£1m lottery funding for new National Museum of Scotland galleries

National Museum of Scotland. Picture: Lisa Ferguson
National Museum of Scotland. Picture: Lisa Ferguson
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The final stage of an £80 million masterplan to transform the Victorian-era National Museum of Scotland has been granted more than £1 million of lottery funding. The grant will go towards a £3.3 million project to create two new galleries displaying National Museums Scotland’s collections of Ancient Egyptian and East Asian material, together with a programme of activities across Scotland.

The new galleries, due to open in early 2019, will showcase more than 1200 objects, 40% of which have not been on display in more than a generation.

It is the fourth and final stage of the project to improve the Edinburgh museum, which reopened to the public last summer after the third phase was completed, creating ten new galleries of science and technology, decorative art, fashion and design.

Confirmation of the £1,071,900 National Lottery grant means that £2.3 million of funding is now in place for the project.

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A campaign is under way to secure the final £1 million from private sources.

Dr Gordon Rintoul, director of National Museums Scotland (NMS), said: “We are delighted that The National Lottery has confirmed this funding which will help enable us to complete our ambitious 15-year masterplan to redevelop the Victorian National Museum of Scotland.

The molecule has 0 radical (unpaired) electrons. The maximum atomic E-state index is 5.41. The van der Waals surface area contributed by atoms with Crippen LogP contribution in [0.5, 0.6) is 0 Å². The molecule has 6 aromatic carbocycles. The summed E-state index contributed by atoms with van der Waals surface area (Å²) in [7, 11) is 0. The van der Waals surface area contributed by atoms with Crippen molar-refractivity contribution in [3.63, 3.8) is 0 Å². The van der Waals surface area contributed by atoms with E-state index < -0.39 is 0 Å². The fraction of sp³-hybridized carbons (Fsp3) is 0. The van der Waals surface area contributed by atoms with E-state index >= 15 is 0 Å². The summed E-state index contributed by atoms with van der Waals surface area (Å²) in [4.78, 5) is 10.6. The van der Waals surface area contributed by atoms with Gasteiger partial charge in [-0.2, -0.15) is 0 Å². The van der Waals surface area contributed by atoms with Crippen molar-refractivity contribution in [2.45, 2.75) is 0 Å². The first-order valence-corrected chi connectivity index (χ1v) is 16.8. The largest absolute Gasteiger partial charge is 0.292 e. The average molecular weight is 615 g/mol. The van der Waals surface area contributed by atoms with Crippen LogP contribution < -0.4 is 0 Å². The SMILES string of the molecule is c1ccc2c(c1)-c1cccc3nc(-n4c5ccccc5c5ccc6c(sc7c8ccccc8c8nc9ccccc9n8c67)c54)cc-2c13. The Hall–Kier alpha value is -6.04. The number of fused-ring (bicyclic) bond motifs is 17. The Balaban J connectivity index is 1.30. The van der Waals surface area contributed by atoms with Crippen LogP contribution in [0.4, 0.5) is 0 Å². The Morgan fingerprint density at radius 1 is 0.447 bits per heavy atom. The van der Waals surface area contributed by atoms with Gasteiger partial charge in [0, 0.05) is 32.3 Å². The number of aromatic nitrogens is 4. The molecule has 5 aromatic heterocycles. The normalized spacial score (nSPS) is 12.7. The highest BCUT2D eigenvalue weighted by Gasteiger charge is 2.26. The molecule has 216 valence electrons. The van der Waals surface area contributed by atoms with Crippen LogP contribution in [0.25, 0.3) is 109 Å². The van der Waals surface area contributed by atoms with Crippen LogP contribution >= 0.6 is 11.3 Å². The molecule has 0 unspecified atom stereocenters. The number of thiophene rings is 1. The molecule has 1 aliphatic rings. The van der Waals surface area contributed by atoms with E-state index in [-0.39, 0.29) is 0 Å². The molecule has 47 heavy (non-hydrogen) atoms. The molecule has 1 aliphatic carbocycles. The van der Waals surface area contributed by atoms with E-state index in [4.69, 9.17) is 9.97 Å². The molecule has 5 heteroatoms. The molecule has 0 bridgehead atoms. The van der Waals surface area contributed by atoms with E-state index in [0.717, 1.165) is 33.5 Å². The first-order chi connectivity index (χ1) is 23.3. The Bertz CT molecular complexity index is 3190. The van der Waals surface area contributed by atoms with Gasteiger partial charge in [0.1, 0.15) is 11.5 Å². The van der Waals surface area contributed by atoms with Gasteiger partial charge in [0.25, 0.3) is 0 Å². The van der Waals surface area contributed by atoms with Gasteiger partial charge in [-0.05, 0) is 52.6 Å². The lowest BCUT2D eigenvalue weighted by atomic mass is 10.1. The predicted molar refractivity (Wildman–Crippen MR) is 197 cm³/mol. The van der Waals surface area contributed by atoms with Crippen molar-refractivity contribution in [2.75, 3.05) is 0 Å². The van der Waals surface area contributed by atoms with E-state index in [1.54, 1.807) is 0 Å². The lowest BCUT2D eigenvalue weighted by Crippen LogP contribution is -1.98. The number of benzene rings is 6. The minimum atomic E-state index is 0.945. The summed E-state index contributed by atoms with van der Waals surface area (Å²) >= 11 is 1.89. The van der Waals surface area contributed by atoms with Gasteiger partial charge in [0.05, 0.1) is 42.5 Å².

“In addition to creating two new galleries to showcase our world-class collections of Ancient Egyptian and East Asian material, we will also develop an extensive National Programme, extending the reach and the impact of these collections across Scotland.”

The museum welcomes 1.8 million visitors a year, making it the most visited museum outside London.

The Ancient Egypt Rediscovered gallery will present the culture and achievements of the ancient Egyptians, highlighting individual stories to give a sense of their values and personal lives.

NMS said the Exploring East Asia gallery will present a “unique perspective” on the region, enabling visitors to explore and contrast the diverse traditions, peoples and histories of China, Japan, and Korea.

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Items on display in the new galleries will include a gold ring which belonged to Queen Nefertiti, a double coffin of two half-brothers - Petamun and Penhorpabik - and the Qurna burial, the only intact royal burial group outside of Egypt.

Also on display will be a Chinese lacquerware rice measure from the Ming dynasty and a Japanese woodblock print of the celebrated Kabuki actor, Ichikawa Ebizo V.

Lucy Casot, head of the Heritage Lottery Fund (HLF) in Scotland, said: “As the most visited attraction in Scotland, the National Museum is of paramount importance to the country’s tourist economy.

“HLF is extremely proud to have been a partner since the museum began its remarkable transformation and delighted that, thanks to players of the National Lottery, we are supporting this last piece of the jigsaw.

“This grand museum is a modern, engaging and fascinating place to visit and the redevelopment of these final two galleries will undoubtedly attract even more visitors to marvel at Scotland’s national collection.”